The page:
The vibrant blossoms of spring are obvious, particularly when the blooms are shown off to their best in bright sunshine. The flowers of other trees are less obvious, especially when they are less obviously flowers.
The Betulaceae is a family of trees that derives its name from the genus Betula, more commonly known as the birches, which forms part of the family. The common and widespread Eurasian birch species that many people know is silver birch, Betula pendula, also known as European white birch. Downy birch, the UK’s other native birch, is Betula pubescens.
The male flowers of the Betulaceae are borne in long catkins, which once extended, become very noticeable. The female flowers are held on the same tree. Both of these flowers are very different to the archetypal cherry blossom. Moreover, the flowers of the Betulaceae often show themselves in late winter, yet often go unnoticed. Once you notice you the catkins, though, you notice the similarity between a number of common species. Further, once you have a closer look and compare the differences, these species are easy to tell apart.
Silver Birch, Betula pendula
Silver birch in unlikely to need any great introduction or description here. It is ubiquitous in many parts of northern Eurasia, from the UK eastwards. It’s easy to spot in the landscape due to its silvery-white bark and pendulous shoots.
This tree is one of the outdoors-person’s true friends, providing many resources. Even so, many who are familiar with the tree perhaps have not taken much time to notice the flowers of this common species in the spring. I would recommend taking a look. It will help with understanding and recognising not only birches but also their cousins, including alders and hazels.
Common Alder, Alnus glutinosa
Alders form the genus Alnus and also form part of the family Betulaceae. Alders are trees that impose themselves on your consciousness much less stridently than birches do. They are less showy and tend to congregate down in damp hollows, particularly in places boggy mud might ooze over the tops of your boots. So, maybe you don’t tend to tramp there as much as other places.
Alders are often found on the edges of streams and rivers and always like their roots in damp ground. As such, alders are a good water-indicating genus in the northern temperate zones. Dead standing wood from alder also makes a very decent bow-drill spindle and hearth board.
In leaf, Alnus glutinosa is easy to recognise with its shiny racquet-shaped leaf. In winter, its buds are a highly distinctive mauve colour. Before they expand, the catkins are also tinged with purple. Once extended they also have shades of yellow in between the purples.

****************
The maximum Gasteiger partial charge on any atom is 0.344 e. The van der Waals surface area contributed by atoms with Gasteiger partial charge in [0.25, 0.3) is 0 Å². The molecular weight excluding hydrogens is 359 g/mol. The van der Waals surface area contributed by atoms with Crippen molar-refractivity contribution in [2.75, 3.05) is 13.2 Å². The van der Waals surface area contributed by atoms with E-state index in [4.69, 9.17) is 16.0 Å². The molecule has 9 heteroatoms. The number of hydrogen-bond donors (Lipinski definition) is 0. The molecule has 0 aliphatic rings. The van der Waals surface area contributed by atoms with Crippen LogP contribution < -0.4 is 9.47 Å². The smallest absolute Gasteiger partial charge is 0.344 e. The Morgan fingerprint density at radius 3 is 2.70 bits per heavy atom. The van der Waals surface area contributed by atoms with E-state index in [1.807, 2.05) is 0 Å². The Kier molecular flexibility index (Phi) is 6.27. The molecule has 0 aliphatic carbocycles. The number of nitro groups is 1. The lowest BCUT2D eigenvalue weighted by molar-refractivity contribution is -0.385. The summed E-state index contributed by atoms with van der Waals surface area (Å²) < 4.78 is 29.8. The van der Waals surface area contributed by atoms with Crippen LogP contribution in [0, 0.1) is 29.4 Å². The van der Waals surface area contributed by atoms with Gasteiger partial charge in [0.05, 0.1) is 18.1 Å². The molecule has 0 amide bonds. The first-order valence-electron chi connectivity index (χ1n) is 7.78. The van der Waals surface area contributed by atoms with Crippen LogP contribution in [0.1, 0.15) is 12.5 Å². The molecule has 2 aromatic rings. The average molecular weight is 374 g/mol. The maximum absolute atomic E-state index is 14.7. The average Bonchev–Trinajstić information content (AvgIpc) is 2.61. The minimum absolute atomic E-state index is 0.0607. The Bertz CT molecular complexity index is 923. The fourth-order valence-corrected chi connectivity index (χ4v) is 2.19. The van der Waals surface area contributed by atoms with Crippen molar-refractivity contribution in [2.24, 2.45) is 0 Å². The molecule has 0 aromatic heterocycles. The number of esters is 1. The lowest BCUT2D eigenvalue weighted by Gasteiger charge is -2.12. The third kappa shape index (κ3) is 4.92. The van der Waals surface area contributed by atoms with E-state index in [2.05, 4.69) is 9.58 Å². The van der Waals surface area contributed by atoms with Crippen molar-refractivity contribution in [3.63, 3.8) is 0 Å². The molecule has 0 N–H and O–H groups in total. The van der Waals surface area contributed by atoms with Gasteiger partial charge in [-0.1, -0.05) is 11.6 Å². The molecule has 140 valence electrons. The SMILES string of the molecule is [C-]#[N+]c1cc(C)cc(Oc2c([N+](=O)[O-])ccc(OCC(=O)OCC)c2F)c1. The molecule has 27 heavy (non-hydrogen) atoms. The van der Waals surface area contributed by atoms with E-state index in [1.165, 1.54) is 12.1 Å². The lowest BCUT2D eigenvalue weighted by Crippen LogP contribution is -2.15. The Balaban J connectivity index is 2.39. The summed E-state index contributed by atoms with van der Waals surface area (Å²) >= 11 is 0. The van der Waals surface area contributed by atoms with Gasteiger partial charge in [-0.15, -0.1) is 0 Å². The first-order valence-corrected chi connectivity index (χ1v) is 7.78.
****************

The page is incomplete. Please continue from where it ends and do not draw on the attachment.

Alders are the only broadleaved deciduous trees that form woody cones. You can see these forming, green, on trees early in the year but you’ll also see dark brown, almost black, spent cones sticking around into the following year, still on the tree or having got caught up on their fall to the ground.
Bring all the above features together and alders are not only fascinating to look at up close but also easy to differentiate from other species.
Common Hazel, Corylus avellana
Hazels were once treated as part of a separate family but latterly were joined into the enlarged birch family, Betulaceae. Certainly there are some similar traits, in particular the catkins. Indeed, if I were to wager which trees the average person would most associate with catkins in the spring, my money would be on hazels.
Again, hazel catkins hold the male flowers. Much smaller, but even more fascinating are the female flowers of common hazel. They put forth small but brightly pink structures that give the impression of some kind of alien tentacles. Combined with the bud from which these structures protrude, the overall impression resembles a funky hermit crab.
Hazel shoots are often coarsely hairy, with short stubbly hairs. The terminal buds tend to be fat, with noticeable bud scales and red-green colourations reminiscent of some popular apple cultivars.
Similarities And Differences
Despite these members of the Betulaceae having catkins in common, and while these flower stuctures provide recognisable family traits, it is not difficult to tell these species apart. Indeed we can use the catkins, buds and other local detail to help us pinpoint which species we are looking at.
Remember these identification features are going to be present before the leaves emerge and so help us with identifying species in the winter and early spring, when the easiest ID features (the leaves) are absent. I’m confident that in drawing your attention to the features highlighted above, you will be better equipped to identify these species of trees.
In the comments section below, let me know what was the stand-out piece of information you took away from reading this article.
If you’d like to learn more about the identification of trees and plants that are useful for bushcraft and survival, you can request information on my Tree and Plant Identification Masterclass online course by clicking here.